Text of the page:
Show choice without being entitled
Jamie: As a candidate you want to show that you have choice, but at the same token you don’t want to come across as deserving of the role in an interview.
Alex: You want to show that you’re qualifying the company and role for yourself by asking questions such as ‘what do you look for when you’re hiring an individual?’, as it shows an educated decision if given the choice.
You’re selling more than you’re buying
Jamie: It’s always a balance in early interview stages between buying and selling, but I think you are selling more than you’re buying. Your questions should be related to positioning yourself as someone who’s going to bring undeniable energy and enthusiasm. As you move along in the interview process you need to take on more of a buying aspect as you ultimately want to make a good career decision.
Kim: I second that point. In the final interview stages you are definitely ‘buying’ as they’ve obviously brought you in again with intention to hire you. I mean it depends on the company, some are more upfront than others if you’re in a final stage, but try to be aware. At the end of the day it should be a partnership and you want to make sure your values align.
Sheldon: In the buying stage, I would personally avoid the awkward work-life balance question. I would go with cultural questions about team events, team building or even the opportunity for continual learning and progression. I feel that last one shows a little bit more of what they’ll do for you as well.
Contextualize the questions you ask
Justina: Sometimes I find buying questions can be uncomfortable, so if you can contextualize them it really helps. For instance, instead of outright asking about the team environment, which can maybe put the employer on the spot, you could instead frame it about how you want to know more about the current staff to make sure that you’re going to add value to the existing team and be able to build relationships.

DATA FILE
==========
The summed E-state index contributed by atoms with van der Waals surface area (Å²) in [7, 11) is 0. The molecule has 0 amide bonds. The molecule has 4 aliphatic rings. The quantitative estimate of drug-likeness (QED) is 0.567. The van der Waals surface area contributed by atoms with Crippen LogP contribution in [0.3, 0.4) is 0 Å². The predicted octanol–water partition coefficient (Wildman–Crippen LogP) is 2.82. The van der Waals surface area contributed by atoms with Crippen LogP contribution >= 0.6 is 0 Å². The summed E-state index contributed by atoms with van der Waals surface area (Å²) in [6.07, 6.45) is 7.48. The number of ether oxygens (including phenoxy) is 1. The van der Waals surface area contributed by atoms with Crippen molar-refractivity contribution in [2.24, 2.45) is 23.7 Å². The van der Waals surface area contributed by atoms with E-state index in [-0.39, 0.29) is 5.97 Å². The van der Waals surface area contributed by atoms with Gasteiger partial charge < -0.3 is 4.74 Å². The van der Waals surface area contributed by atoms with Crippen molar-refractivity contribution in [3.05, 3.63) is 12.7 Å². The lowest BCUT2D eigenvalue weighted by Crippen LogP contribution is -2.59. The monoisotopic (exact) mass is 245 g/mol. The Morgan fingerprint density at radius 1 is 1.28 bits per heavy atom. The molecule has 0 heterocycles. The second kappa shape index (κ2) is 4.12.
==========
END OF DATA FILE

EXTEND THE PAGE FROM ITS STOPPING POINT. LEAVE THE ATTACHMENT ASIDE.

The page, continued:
Katrina: Yeah, if you’re going to ask about work hours, you could say something like ‘I’m used to working six to ten at night, so I’m not worried, I’m just interested to see what your hours in this office look like. When is it exciting, when is it dead?’.
Be authentic to avoid sounding scripted
Jamie: Often times we’re so focused on salespeople dealing with sales leaders. So we are accustomed to asking questions like “do you have any objections about hiring me?” but sometimes this can come off as so sales-y and scripted. If you can add a little humor, do it. Say ‘I’d be a horrible candidate if I didn’t ask one of the main questions that I’ve been taught to ask which is: is there anything that I should’ve done differently, anything that makes you hesitant?’
Hayley: Or even re-word it a bit and ask if you can clarify anything or if they have any additional questions, not so much direct, but still kind of getting to the same point.
Jeevan: Depending on the client you could just go for it and ask a question that’s even bigger- ‘Is there anything another candidate in your pipeline has that you think gives them a distinctive advantage over me?’ I mean, it’s definitely a bold move… Maybe there’s another way of asking less directly. I really depends if you can get away with it, right?
Beth: My biggest piece of advice would be to make sure that the questions are authentic and that you genuinely want the answers to them. As a person who interviews for a living, you can sense immediately when someone is just asking a question to tick a box in their mind.
Jamie: Thanks Beth. Overall I think we had some solid pointers when it comes to the do’s and don’ts of interviewing for your next (and best) sales role. Thanks everyone and this concludes another Recruiter Roundtable discussion!